RLS meets Mrs. Custer

The Cooper house as it appears today was also once the home of Dr. Lawrason Brown, a charter member of the Stevenson Society of America. (Photo provided)

Stephen Chalmers, charter member of the Stevenson Society of America and author of the society’s little book, “The Penny Piper of Saranac,” had three things in common with Robert Louis Stevenson. Both men were sons of Scotland, both became professional writers, and they both came to Saranac Lake for the same reason, though not at the same time.

Chalmers was only 25 when he felt his life derailing while his New York City doctor told him, “I am sorry, but I find that you are suffering from tuberculosis of the lungs. … You will have to leave the city at once. … But, whatever you do, my boy, don’t get the blues. Keep up your courage. Fresh air — fresh eggs — and read Robert Louis Stevenson.”

So wrote Chalmers in his article “Watching the Hourglass” (1907), his personal account of living under the gun of the “white death” – TB. “It would be necessary for me to go to the mountains; some place — say, the Adirondacks — where it is cold and dry.” Multiply his experience by thousands of times, and you get an idea of Saranac Lake as it was for roughly 70 years — a giant open-air sick room. “It’s something like Davos here,” said Stevenson’s wife, meaning another colony of sick people. That’s what her husband meant when he called Saranac Lake a “little Switzerland in the Adirondacks.”

Chalmers hadn’t been in town long before a fellow exile pointed to a solitary white clapboard farmhouse on the far side of the Saranac River: “That’s where Robert Louis Stevenson lived.” That revelation gave Stephen Chalmers the pleasantest kind of shock. To think, he thought — his distinguished fellow countryman and fellow writer was actually here, of all places, in the wilds of upstate New York — across this river, in that house.

Upon learning that the occupants of that house, Andrew and Mary Baker, were friendly and long used to literary pilgrims poking around their place, Chalmers planned to make a visit. Only a short time passed before he found himself ringing Baker’s bell for the first of many times, to meet the aging landlords of Robert Louis Stevenson, still there after all those years. It was a fruitful meeting. By the time he left, Chalmers had conceived a brand-new healthy distraction — to write an account of his favorite author, RLS, when he was a resident of Saranac Lake in the winter of 1887-88. From the preface of the 1916 edition of “The Penny Piper of Saranac: An Episode in the Life of Robert Louis Stevenson”:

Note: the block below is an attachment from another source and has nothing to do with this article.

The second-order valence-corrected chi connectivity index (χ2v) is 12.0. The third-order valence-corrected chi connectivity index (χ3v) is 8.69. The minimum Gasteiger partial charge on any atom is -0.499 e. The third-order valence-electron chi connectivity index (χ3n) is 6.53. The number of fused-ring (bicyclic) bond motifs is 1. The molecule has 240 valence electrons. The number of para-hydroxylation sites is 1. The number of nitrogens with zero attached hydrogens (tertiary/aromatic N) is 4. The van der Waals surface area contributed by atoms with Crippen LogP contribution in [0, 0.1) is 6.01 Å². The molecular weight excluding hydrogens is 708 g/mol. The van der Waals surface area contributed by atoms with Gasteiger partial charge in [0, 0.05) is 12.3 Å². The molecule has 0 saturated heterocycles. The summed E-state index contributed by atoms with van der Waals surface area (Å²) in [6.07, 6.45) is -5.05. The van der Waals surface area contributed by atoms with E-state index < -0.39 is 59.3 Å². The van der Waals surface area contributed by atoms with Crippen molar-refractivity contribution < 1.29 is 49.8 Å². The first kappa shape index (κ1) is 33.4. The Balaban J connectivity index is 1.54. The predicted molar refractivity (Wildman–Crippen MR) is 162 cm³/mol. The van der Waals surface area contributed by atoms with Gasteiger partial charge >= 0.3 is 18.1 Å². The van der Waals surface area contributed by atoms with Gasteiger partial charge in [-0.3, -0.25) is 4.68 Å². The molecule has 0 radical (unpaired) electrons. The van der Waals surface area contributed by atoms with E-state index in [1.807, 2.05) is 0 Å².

“‘The Penny Piper of Saranac’ is a most sane and real sketch of Robert Louis Stevenson. I call it a sketch of Stevenson, and not merely of his life at Saranac, for it shows much insight into his character, which was so complex that many people of broad minds but narrow sympathies thought it contradictory.

“His puritanism was every bit as genuine as his Bohemianism. Such people could not, and their present-day representatives cannot, understand this. But that was, and is, their fault; not his. When people ask me what I thought of Stevenson, when, in the early (18)70s, we were much together in Edinburgh, at college and in the Speculative Society, and in 17 Heriot Row, his father’s house, I usually reply, ‘Which Stevenson? I knew at least four!'” — Lord Charles Guthrie

For the writing of his little book about RLS in the Adirondacks, Chalmers had a valuable source. He tells us that “The following brief sketch of Robert Louis Stevenson’s life at Saranac Lake during the winter of 1887-88, was done in collaboration with the late Dr. Edward Livingston Trudeau, who carefully edited the original manuscript, paying particular attention to the precise wording, so far as his memory served him, of the various conversations between the distinguished patient and himself.”

The Stevenson Society of America Inc. recommends that everybody buy a copy of “The Penny Piper of Saranac.” A sampling is here provided. The setting of the narrative to follow is in the house of George Cooper, a man of great wealth from New York City whose money couldn’t save him from succumbing to consumption — that is, the “white death.”

Tuberculosis brought George Cooper to Saranac Lake in 1884, and he rented a house across the street from his new doctor, E.L. Trudeau. The house has survived and is today 115 Main St., plum red and white and next to the library. Cooper had brought with him his two sisters for help, and all three imported their ostentatious metropolitan lifestyle, quite the novelty for a backwoods hamlet — chandeliers, sumptuous furniture, flashy silverware and to top it off, the first butler in these parts.

George Cooper was very generous, and he it was who paid for Trudeau’s brand-new stone laboratory. It replaced the first one, which was in the doctor’s wooden house when all went up in flames in 1893, leaving a smoking black stain on the corner of Church and Main. But most of all, George liked to invite friends in the city to come north and visit and throw dinner parties.

It was to one such event that Dr. Trudeau escorted his other new friend and patient, R.L. Stevenson. Dinner at Cooper’s had become routine for the doctor, but the experience was one that his author companion would not care to repeat. Trudeau learned a little more about his chain-smoking fellow guest that evening and passed it on to us in his autobiography: